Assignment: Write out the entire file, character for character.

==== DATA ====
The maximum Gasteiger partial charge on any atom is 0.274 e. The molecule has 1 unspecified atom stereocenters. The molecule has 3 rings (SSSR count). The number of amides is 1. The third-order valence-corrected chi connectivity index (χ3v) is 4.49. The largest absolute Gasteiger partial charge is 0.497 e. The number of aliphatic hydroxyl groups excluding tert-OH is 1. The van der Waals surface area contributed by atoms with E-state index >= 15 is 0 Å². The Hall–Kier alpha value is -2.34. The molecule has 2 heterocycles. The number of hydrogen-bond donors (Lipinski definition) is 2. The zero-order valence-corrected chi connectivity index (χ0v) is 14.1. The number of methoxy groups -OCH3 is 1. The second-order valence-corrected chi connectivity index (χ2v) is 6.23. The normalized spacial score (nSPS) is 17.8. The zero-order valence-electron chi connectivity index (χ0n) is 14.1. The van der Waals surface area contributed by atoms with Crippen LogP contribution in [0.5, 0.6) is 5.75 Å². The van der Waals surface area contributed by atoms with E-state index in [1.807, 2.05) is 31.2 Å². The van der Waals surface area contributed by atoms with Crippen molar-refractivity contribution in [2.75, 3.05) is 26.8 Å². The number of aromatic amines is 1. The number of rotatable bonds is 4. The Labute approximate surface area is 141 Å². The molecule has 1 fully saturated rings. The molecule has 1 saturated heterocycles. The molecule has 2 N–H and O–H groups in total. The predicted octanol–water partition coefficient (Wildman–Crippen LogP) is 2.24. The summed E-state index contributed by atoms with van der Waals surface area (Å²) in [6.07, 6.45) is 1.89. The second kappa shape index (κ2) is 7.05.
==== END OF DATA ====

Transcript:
The maximum Gasteiger partial charge on any atom is 0.274 e. The molecule has 1 unspecified atom stereocenters. The molecule has 3 rings (SSSR count). The number of amides is 1. The third-order valence-corrected chi connectivity index (χ3v) is 4.49. The largest absolute Gasteiger partial charge is 0.497 e. The number of aliphatic hydroxyl groups excluding tert-OH is 1. The van der Waals surface area contributed by atoms with E-state index >= 15 is 0 Å². The Hall–Kier alpha value is -2.34. The molecule has 2 heterocycles. The number of hydrogen-bond donors (Lipinski definition) is 2. The zero-order valence-corrected chi connectivity index (χ0v) is 14.1. The number of methoxy groups -OCH3 is 1. The second-order valence-corrected chi connectivity index (χ2v) is 6.23. The normalized spacial score (nSPS) is 17.8. The zero-order valence-electron chi connectivity index (χ0n) is 14.1. The van der Waals surface area contributed by atoms with Crippen LogP contribution in [0.5, 0.6) is 5.75 Å². The van der Waals surface area contributed by atoms with E-state index in [1.807, 2.05) is 31.2 Å². The van der Waals surface area contributed by atoms with Crippen molar-refractivity contribution in [2.75, 3.05) is 26.8 Å². The number of aromatic amines is 1. The number of rotatable bonds is 4. The Labute approximate surface area is 141 Å². The molecule has 1 fully saturated rings. The molecule has 1 saturated heterocycles. The molecule has 2 N–H and O–H groups in total. The predicted octanol–water partition coefficient (Wildman–Crippen LogP) is 2.24. The summed E-state index contributed by atoms with van der Waals surface area (Å²) in [6.07, 6.45) is 1.89. The second kappa shape index (κ2) is 7.05.